We need a pragmatic Brexit deal to protect the interests of savers across Europe

 
Chris Cummings
A Sterling pound coin is pictured nexto
UK-based asset managers run around 40 per cent of Europe's investment management assets (Source: Getty)

The stage is set later today for one of the most pivotal moments in modern European history. The clock will start ticking on the 730 day timeframe that the UK has to leave the EU and detach itself from 44 years of membership of European economic and political union.

While politics will inevitably be a big driving force in the Article 50 negotiations, many businesses are hoping that economic imperatives and pragmatism will act as a counter to some of the more heated national debates. Our industry must look for the opportunities in Brexit to thrive, rather than just survive – opportunities to further enhance the UK as a global financial centre but also as a marketplace for asset management that works for European and international savers.

As a sector that represents £5.7 trillion of the world’s investments, the UK’s asset management industry is readying itself for life outside the EU and is focused on continuing to provide its services to millions of savers around the world.

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Like many other industries, the asset management sector at large has had an open and positive dialogue with policy-makers over the past nine months, emphasising the economic and social importance of a mutually beneficial deal between the UK and the EU.

To achieve this goal, we believe government should seek a bespoke deal that hinges on mutual market access, access to international talent, legal certainty and preserving the UK’s financial services ecosystem.

UK-based asset managers currently run around 40 per cent of Europe’s investment management assets. We have a real responsibility to investors at home and right across the EU.

Mutual market access will be crucial to safeguarding the interests of UK and European savers and their ability to access financial products and services provided by asset managers. As ageing populations place ever greater strain on public finances across Europe, there is a need to encourage public engagement in pensions and long-term savings.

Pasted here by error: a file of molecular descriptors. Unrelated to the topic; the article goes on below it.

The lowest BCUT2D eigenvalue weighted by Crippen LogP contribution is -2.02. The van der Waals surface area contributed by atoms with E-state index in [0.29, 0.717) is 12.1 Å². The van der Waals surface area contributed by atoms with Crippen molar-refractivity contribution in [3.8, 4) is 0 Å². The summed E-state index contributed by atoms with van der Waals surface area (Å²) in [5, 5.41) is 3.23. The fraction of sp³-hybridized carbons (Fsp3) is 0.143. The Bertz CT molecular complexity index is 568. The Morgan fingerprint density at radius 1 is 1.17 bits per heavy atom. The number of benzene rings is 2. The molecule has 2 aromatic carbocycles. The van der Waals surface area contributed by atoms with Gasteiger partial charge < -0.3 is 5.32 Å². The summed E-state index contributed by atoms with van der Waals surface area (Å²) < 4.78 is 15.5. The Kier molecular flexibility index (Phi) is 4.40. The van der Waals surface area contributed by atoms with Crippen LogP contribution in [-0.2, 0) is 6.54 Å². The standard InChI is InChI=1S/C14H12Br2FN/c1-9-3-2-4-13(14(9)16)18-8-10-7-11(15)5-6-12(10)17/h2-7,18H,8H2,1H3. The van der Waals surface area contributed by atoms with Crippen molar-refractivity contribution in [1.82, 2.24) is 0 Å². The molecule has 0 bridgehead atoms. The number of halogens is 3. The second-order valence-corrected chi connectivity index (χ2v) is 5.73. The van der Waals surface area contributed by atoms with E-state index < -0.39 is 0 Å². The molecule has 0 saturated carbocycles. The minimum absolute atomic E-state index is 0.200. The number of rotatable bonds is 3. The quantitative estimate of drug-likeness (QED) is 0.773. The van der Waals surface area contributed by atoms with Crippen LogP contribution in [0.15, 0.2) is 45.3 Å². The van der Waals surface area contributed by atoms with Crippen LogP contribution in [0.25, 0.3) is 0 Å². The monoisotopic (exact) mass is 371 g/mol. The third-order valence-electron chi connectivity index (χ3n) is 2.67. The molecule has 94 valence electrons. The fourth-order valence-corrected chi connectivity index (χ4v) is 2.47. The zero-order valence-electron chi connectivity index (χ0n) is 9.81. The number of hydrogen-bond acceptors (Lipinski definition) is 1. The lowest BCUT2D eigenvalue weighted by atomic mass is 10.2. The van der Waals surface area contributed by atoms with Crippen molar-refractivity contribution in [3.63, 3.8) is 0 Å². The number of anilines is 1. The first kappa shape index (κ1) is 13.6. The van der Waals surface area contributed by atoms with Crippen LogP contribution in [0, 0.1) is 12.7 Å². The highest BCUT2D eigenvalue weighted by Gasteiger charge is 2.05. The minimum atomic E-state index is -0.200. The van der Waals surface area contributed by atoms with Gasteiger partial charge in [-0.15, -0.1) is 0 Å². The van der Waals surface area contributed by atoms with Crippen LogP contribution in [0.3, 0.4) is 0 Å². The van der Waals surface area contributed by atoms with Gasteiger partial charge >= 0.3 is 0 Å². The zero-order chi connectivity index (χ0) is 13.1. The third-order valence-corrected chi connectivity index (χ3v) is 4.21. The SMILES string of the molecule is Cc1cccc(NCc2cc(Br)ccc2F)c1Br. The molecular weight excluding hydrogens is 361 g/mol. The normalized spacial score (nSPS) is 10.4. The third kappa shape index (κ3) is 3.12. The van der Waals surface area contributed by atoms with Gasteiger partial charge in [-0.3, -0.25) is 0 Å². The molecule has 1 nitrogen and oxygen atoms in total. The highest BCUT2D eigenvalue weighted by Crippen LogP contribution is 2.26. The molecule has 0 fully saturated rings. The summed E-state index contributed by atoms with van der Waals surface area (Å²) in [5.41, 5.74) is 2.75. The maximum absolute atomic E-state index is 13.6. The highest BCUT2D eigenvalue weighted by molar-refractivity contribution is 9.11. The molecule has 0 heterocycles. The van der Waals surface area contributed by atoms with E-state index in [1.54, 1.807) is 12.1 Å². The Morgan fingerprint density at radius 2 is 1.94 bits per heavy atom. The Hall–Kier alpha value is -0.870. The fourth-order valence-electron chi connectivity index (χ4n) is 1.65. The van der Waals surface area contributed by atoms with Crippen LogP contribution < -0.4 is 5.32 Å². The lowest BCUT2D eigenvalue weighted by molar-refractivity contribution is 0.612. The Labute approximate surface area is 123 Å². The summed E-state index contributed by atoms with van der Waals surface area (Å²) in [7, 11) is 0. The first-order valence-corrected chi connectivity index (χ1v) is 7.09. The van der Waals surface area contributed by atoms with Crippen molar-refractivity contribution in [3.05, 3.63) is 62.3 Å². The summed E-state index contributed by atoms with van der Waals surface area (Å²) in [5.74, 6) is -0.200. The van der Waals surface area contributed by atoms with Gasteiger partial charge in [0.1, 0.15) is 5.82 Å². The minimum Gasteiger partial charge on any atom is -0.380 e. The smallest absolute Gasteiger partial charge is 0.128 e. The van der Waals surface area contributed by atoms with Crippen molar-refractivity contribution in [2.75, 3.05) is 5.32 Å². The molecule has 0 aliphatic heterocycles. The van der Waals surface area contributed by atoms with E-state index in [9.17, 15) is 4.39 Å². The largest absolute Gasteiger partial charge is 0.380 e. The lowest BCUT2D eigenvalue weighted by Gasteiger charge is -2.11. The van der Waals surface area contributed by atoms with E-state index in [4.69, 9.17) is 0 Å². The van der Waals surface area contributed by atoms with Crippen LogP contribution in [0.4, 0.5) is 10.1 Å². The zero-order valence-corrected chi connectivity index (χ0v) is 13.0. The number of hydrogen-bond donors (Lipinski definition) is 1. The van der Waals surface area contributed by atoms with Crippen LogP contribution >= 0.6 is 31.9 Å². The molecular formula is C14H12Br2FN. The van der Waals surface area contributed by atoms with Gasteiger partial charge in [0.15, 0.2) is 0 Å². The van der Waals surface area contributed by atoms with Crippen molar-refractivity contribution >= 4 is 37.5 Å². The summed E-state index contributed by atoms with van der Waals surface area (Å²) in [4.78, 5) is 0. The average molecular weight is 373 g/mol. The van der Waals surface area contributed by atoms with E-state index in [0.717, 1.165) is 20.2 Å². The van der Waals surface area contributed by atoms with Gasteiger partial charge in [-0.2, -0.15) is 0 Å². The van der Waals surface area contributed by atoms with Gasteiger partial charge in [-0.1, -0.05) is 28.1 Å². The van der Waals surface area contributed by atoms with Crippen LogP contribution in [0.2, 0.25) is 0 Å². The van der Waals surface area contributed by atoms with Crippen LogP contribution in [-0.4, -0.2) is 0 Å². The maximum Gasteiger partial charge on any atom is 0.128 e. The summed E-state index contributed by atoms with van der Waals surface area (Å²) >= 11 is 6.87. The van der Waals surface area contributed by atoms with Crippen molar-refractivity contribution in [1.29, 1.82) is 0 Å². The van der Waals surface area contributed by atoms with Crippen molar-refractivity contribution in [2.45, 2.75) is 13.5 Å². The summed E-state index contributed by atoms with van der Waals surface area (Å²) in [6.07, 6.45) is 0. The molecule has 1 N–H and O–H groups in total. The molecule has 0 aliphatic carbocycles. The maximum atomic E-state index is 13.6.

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Policy-makers are intervening to transform the retail investment market as the investment management industry’s role in society becomes more important. At the same time, fiscal policy and the global banking crisis have increased the need to provide alternative sources of finance for, among other things, SMEs, infrastructure and green finance, all of which are increasingly funded through investment managers. The motivation for supporting an industry that can provide solutions to both of these issues is clear.

The most heated of all negotiations, however, is bound to surround immigration issues. We share the City minister’s desire for all industries to continue “reaping the benefits of the world’s best talent”. Our industry is built on its people and their expertise, so it is crucial that our country’s thriving financial services industry continues to attract and develop the very best of home-grown and international talent.

Our firms also need regulatory certainty and enough time to implement and adapt to a new regime in the post-Brexit world. This is paramount to ensure the interests of European savers and investors are protected.

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Looking ahead to the next two years of negotiations, Westminster, Brussels and other European capitals would do well to view Brexit as an opportunity for positive change, not just as a race to protect national interests. While many EU leaders have repeatedly said that there can be no UK “cherry picking”, there are clearly opportunities for positive change to be had across Europe.

As the Prime Minister said, we may be leaving the EU but we are not leaving Europe. Our industry will be working hard to support policy-makers over the next couple of years as they hammer out a deal that protects the interests of savers and one that will allow UK and European businesses to continue to flourish.

City A.M.'s opinion pages are a place for thought-provoking views and debate. These views are not necessarily shared by City A.M.

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